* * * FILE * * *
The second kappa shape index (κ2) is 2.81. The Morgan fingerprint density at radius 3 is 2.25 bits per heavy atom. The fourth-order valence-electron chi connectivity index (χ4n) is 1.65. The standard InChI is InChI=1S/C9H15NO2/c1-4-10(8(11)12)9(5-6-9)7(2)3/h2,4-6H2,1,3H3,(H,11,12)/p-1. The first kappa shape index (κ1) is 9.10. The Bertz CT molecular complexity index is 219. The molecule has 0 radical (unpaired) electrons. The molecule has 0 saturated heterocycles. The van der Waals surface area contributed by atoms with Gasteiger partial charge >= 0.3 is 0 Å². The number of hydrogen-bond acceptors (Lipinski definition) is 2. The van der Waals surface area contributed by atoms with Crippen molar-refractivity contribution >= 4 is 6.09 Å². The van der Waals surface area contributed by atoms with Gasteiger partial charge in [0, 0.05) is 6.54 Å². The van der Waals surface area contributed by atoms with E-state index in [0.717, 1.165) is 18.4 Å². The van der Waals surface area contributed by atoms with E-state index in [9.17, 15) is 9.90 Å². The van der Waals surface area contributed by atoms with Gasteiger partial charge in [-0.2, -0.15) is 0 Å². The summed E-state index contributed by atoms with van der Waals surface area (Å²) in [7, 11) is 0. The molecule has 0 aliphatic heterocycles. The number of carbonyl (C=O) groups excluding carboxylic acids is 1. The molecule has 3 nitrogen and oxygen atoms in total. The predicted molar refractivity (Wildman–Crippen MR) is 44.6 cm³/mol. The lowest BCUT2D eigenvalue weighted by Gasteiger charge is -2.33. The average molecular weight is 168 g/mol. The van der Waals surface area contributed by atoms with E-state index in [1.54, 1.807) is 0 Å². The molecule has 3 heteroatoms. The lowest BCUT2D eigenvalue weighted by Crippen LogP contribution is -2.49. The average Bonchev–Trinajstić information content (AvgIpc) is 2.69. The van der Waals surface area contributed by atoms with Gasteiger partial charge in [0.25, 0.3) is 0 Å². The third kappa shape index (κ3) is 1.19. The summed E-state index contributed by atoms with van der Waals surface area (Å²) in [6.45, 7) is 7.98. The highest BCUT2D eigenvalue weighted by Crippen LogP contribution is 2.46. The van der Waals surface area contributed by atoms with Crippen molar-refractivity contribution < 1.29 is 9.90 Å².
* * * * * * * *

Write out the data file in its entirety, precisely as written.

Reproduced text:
The second kappa shape index (κ2) is 2.81. The Morgan fingerprint density at radius 3 is 2.25 bits per heavy atom. The fourth-order valence-electron chi connectivity index (χ4n) is 1.65. The standard InChI is InChI=1S/C9H15NO2/c1-4-10(8(11)12)9(5-6-9)7(2)3/h2,4-6H2,1,3H3,(H,11,12)/p-1. The first kappa shape index (κ1) is 9.10. The Bertz CT molecular complexity index is 219. The molecule has 0 radical (unpaired) electrons. The molecule has 0 saturated heterocycles. The van der Waals surface area contributed by atoms with Gasteiger partial charge >= 0.3 is 0 Å². The number of hydrogen-bond acceptors (Lipinski definition) is 2. The van der Waals surface area contributed by atoms with Crippen molar-refractivity contribution >= 4 is 6.09 Å². The van der Waals surface area contributed by atoms with Gasteiger partial charge in [0, 0.05) is 6.54 Å². The van der Waals surface area contributed by atoms with E-state index in [0.717, 1.165) is 18.4 Å². The van der Waals surface area contributed by atoms with E-state index in [9.17, 15) is 9.90 Å². The van der Waals surface area contributed by atoms with Gasteiger partial charge in [-0.2, -0.15) is 0 Å². The summed E-state index contributed by atoms with van der Waals surface area (Å²) in [7, 11) is 0. The molecule has 0 aliphatic heterocycles. The number of carbonyl (C=O) groups excluding carboxylic acids is 1. The molecule has 3 nitrogen and oxygen atoms in total. The predicted molar refractivity (Wildman–Crippen MR) is 44.6 cm³/mol. The lowest BCUT2D eigenvalue weighted by Gasteiger charge is -2.33. The average molecular weight is 168 g/mol. The van der Waals surface area contributed by atoms with E-state index in [1.54, 1.807) is 0 Å². The molecule has 3 heteroatoms. The lowest BCUT2D eigenvalue weighted by Crippen LogP contribution is -2.49. The average Bonchev–Trinajstić information content (AvgIpc) is 2.69. The van der Waals surface area contributed by atoms with Gasteiger partial charge in [0.25, 0.3) is 0 Å². The third kappa shape index (κ3) is 1.19. The summed E-state index contributed by atoms with van der Waals surface area (Å²) in [6.45, 7) is 7.98. The highest BCUT2D eigenvalue weighted by Crippen LogP contribution is 2.46. The van der Waals surface area contributed by atoms with Crippen molar-refractivity contribution < 1.29 is 9.90 Å².